KP: Good afternoon, I’m Kim Pearson, Assistant Professor of Journalism at The College of New Jersey. We’re pleased to be having a few minutes to chat with Professor Ed Bullins from Northeastern University. He is best known as a major force in American theater over the last 30 years and a seminal force in black theater. His work includes such plays as “The Duplex” and “The Taking of Miss Janie,” which was performed here this weekend at The College of New Jersey. Thank you for taking the time to chat with us, Professor Bullins.

EB: You’re welcome.

KP: Well, “The Taking of Miss Janie” is a play about life in America during the 1960’s. Tell us a bit about Monty and Janie and the force behind the characters.

EB: Well, Monty and Janie, the two antagonistic characters in – particularly Miss Janie – antagonistic, yes, but a loving, friendly relationship up to a point – is actually a metaphor for race relations, group antagonism, conditions that happen between people and groups during the 60’s civil rights integrationists/black power era.

KP: What is it that you were saying about that period of time and those relationships?

EB: Well, each of the characters, Janie in her own way and Monty in his own way, were not realistic. Janie felt that she could use Monty as a surrogate symbol of friendship which only goes so far, a symbol of – for her liberalness.

KP: Okay —

EB: Monty, on the other hand, he wanted to complete the relationship sexually, and never made any bones about that he wanted into the system. And Janie withheld that from him until he took the opportunity some decade or so into their relationship where he took advantage of her by force, physically. Each of them have their own friends, each of them have their own acquaintances in the play, and they are two camps that clash frequently – ideologically, relationship-wise, and even at the end, physically. And so consequently the false pretenses of the liberal whites and the, I would say, false desires and expectations of integrationist minded – misinformed – or liberals, you know, those two characters personify those two extremes in society.

KP: In “Miss Janie” it isn’t only Monty, the integrationist character, who is disappointed but also Rick, the black nationalist character.

EB: Well, Rick is like the consciousness of some – some sense in the play. But, actually, if you scratch Rick, under Rick is Monty.

KP: Okay.

EB: You know, Monty you could say grew up to be O. J. Simpson – could have been O. J. Simpson, and Janie could have been O. J. Simpson’s wife, if Monty’s dreams had been fulfilled. But they weren’t. They weren’t, but Rick is in his embryonic stage of becoming a radical black nationalist who speaks out for his race and against the abuses that society has done to blacks. And so he has a strong voice, but he is not perfect either. No one is perfect in this story.

KP: In the program notes about the play the 60’s are described as a time of self-delusion and a time in which Americans lost their sense of identity. Is that your take on the 60’s?

EB: I didn’t write the program notes. I feel America, in a great sense, found a lot of their identity during the 60’s. From 1955 to 1965 was the Civil Rights movement. Of course, it’s a pivotal point, a watershed period which went on to make American what it has been for the last 30 years. Since that time America has been feeling better about itself increasingly. We haven’t had the type of huge social upheavals. It’s been a time of mending, a time of trying to get it together. And, of course, we’re not completely there, but there’s no threat on the horizon of huge, cataclysmic war – doesn’t seem to be. There doesn’t – I mean, long time prosperity – relatively long time prosperity first – you know, one of the few periods in the last hundred years. So, there’s a lot of good things, a lot of good things. Of course, there’s a lot of bad things too, but not to the degree where it looks like society might be torn apart and destroyed through, you know, clashing of whites and blacks and the withholding of human rights from a large mass of people.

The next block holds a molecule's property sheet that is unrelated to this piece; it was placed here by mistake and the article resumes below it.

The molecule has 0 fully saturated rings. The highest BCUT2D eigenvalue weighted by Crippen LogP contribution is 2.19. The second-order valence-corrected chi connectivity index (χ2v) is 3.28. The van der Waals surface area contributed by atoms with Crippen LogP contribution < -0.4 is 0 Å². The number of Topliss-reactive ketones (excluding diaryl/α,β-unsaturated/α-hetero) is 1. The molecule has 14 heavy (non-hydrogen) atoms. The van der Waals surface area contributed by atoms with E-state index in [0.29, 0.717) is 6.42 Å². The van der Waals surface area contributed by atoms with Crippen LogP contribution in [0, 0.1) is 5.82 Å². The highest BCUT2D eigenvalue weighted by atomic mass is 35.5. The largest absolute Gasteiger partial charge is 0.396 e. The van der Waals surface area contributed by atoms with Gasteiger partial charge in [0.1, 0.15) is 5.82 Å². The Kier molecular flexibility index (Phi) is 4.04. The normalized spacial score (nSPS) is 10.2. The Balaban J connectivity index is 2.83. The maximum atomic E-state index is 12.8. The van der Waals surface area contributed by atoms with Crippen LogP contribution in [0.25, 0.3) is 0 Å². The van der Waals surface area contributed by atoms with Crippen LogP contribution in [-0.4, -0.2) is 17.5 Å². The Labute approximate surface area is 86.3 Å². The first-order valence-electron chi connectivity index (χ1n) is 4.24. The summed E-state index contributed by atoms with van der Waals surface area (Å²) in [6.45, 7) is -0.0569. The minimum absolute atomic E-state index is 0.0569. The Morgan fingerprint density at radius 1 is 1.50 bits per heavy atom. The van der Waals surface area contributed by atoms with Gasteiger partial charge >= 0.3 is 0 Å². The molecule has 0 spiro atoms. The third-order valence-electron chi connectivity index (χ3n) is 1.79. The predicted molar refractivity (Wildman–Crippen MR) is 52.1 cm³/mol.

KP: Many Americans are worried about race relations in light of such things as the O. J. Simpson trial, the Rodney King rebellion and other kinds of events – the rise of the militia movement, for example. You seem surprisingly optimistic.

EB: Sure, I mean, I think society has changed to a degree. Of course, we have those things that you mentioned, but I think they’re sort of a spice to keep the news media and other things fed, keep people concerned with these things. I mean, over the years they’re important, I guess, but they’re less important. You don’t have wholesale lynchings in the street or armed camps of people, you know, assaulting one another, killing one another. So, consequently, I think more importance publicly and media-wise is placed on those things than they deserve.

KP: Okay.

EB: I think the alarmists of our society play on those things. They put it on the 6 o’clock news and say, “Oh, yes, blacks might be crawling across the fence to get my daughter,” or “The white man is going to do this or do that.” No such thing. You know, I think it will be – it’s just the opposite of that.